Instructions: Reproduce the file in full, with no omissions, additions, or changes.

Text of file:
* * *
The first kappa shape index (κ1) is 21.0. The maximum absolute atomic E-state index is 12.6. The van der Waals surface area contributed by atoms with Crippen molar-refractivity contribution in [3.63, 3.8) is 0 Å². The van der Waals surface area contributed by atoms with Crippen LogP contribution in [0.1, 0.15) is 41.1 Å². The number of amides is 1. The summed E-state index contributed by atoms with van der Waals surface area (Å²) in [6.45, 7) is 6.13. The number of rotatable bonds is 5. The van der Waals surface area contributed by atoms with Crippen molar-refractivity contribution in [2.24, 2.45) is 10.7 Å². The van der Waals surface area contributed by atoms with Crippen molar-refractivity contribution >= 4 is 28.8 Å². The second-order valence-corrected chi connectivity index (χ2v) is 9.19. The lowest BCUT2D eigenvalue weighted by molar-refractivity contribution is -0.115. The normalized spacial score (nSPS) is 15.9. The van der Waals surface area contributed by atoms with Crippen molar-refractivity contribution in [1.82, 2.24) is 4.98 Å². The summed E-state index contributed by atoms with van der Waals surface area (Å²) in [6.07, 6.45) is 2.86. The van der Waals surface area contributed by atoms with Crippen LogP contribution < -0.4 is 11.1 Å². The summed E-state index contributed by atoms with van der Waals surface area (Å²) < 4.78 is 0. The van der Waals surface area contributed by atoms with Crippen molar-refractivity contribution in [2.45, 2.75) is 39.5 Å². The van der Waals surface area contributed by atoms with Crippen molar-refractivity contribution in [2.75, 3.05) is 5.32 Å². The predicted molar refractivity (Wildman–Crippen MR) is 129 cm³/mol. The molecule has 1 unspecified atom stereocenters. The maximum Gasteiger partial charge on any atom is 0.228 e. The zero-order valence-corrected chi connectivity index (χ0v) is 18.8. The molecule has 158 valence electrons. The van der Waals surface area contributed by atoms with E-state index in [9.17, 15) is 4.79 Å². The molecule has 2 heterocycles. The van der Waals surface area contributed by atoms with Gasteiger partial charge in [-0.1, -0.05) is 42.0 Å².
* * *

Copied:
The first kappa shape index (κ1) is 21.0. The maximum absolute atomic E-state index is 12.6. The van der Waals surface area contributed by atoms with Crippen molar-refractivity contribution in [3.63, 3.8) is 0 Å². The van der Waals surface area contributed by atoms with Crippen LogP contribution in [0.1, 0.15) is 41.1 Å². The number of amides is 1. The summed E-state index contributed by atoms with van der Waals surface area (Å²) in [6.45, 7) is 6.13. The number of rotatable bonds is 5. The van der Waals surface area contributed by atoms with Crippen molar-refractivity contribution in [2.24, 2.45) is 10.7 Å². The van der Waals surface area contributed by atoms with Crippen molar-refractivity contribution >= 4 is 28.8 Å². The second-order valence-corrected chi connectivity index (χ2v) is 9.19. The lowest BCUT2D eigenvalue weighted by molar-refractivity contribution is -0.115. The normalized spacial score (nSPS) is 15.9. The van der Waals surface area contributed by atoms with Crippen molar-refractivity contribution in [1.82, 2.24) is 4.98 Å². The summed E-state index contributed by atoms with van der Waals surface area (Å²) in [6.07, 6.45) is 2.86. The van der Waals surface area contributed by atoms with Crippen LogP contribution < -0.4 is 11.1 Å². The summed E-state index contributed by atoms with van der Waals surface area (Å²) < 4.78 is 0. The van der Waals surface area contributed by atoms with Crippen molar-refractivity contribution in [2.45, 2.75) is 39.5 Å². The van der Waals surface area contributed by atoms with Crippen molar-refractivity contribution in [2.75, 3.05) is 5.32 Å². The predicted molar refractivity (Wildman–Crippen MR) is 129 cm³/mol. The molecule has 1 unspecified atom stereocenters. The maximum Gasteiger partial charge on any atom is 0.228 e. The zero-order valence-corrected chi connectivity index (χ0v) is 18.8. The molecule has 158 valence electrons. The van der Waals surface area contributed by atoms with E-state index in [9.17, 15) is 4.79 Å². The molecule has 2 heterocycles. The van der Waals surface area contributed by atoms with Gasteiger partial charge in [-0.1, -0.05) is 42.0 Å².